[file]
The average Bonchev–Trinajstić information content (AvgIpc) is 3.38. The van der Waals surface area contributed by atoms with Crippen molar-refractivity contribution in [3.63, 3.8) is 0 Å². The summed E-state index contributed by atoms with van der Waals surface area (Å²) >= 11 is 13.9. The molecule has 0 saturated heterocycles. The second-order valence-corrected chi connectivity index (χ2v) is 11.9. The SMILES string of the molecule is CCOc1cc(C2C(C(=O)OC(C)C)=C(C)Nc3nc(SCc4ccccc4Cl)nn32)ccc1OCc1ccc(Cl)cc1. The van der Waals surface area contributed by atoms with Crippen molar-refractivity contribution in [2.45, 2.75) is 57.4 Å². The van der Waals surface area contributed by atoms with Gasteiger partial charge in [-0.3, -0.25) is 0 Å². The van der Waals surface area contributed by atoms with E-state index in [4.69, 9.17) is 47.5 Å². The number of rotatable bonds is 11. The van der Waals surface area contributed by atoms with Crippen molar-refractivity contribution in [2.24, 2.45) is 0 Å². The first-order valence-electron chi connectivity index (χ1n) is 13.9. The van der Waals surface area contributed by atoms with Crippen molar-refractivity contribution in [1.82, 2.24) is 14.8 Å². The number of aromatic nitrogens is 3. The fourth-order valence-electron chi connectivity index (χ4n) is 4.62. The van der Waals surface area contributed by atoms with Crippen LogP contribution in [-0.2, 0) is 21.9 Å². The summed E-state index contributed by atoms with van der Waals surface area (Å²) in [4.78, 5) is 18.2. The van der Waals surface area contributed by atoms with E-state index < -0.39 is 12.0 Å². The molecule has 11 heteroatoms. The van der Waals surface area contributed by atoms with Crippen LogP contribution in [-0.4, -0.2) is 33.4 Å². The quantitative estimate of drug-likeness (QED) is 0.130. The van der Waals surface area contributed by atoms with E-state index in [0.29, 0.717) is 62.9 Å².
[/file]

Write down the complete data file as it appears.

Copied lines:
The average Bonchev–Trinajstić information content (AvgIpc) is 3.38. The van der Waals surface area contributed by atoms with Crippen molar-refractivity contribution in [3.63, 3.8) is 0 Å². The summed E-state index contributed by atoms with van der Waals surface area (Å²) >= 11 is 13.9. The molecule has 0 saturated heterocycles. The second-order valence-corrected chi connectivity index (χ2v) is 11.9. The SMILES string of the molecule is CCOc1cc(C2C(C(=O)OC(C)C)=C(C)Nc3nc(SCc4ccccc4Cl)nn32)ccc1OCc1ccc(Cl)cc1. The van der Waals surface area contributed by atoms with Crippen molar-refractivity contribution in [2.45, 2.75) is 57.4 Å². The van der Waals surface area contributed by atoms with Gasteiger partial charge in [-0.3, -0.25) is 0 Å². The van der Waals surface area contributed by atoms with E-state index in [4.69, 9.17) is 47.5 Å². The number of rotatable bonds is 11. The van der Waals surface area contributed by atoms with Crippen molar-refractivity contribution in [2.24, 2.45) is 0 Å². The first-order valence-electron chi connectivity index (χ1n) is 13.9. The van der Waals surface area contributed by atoms with Crippen molar-refractivity contribution in [1.82, 2.24) is 14.8 Å². The number of aromatic nitrogens is 3. The fourth-order valence-electron chi connectivity index (χ4n) is 4.62. The van der Waals surface area contributed by atoms with Crippen LogP contribution in [-0.2, 0) is 21.9 Å². The summed E-state index contributed by atoms with van der Waals surface area (Å²) in [4.78, 5) is 18.2. The van der Waals surface area contributed by atoms with E-state index < -0.39 is 12.0 Å². The molecule has 11 heteroatoms. The van der Waals surface area contributed by atoms with Crippen LogP contribution in [-0.4, -0.2) is 33.4 Å². The quantitative estimate of drug-likeness (QED) is 0.130. The van der Waals surface area contributed by atoms with E-state index in [0.29, 0.717) is 62.9 Å².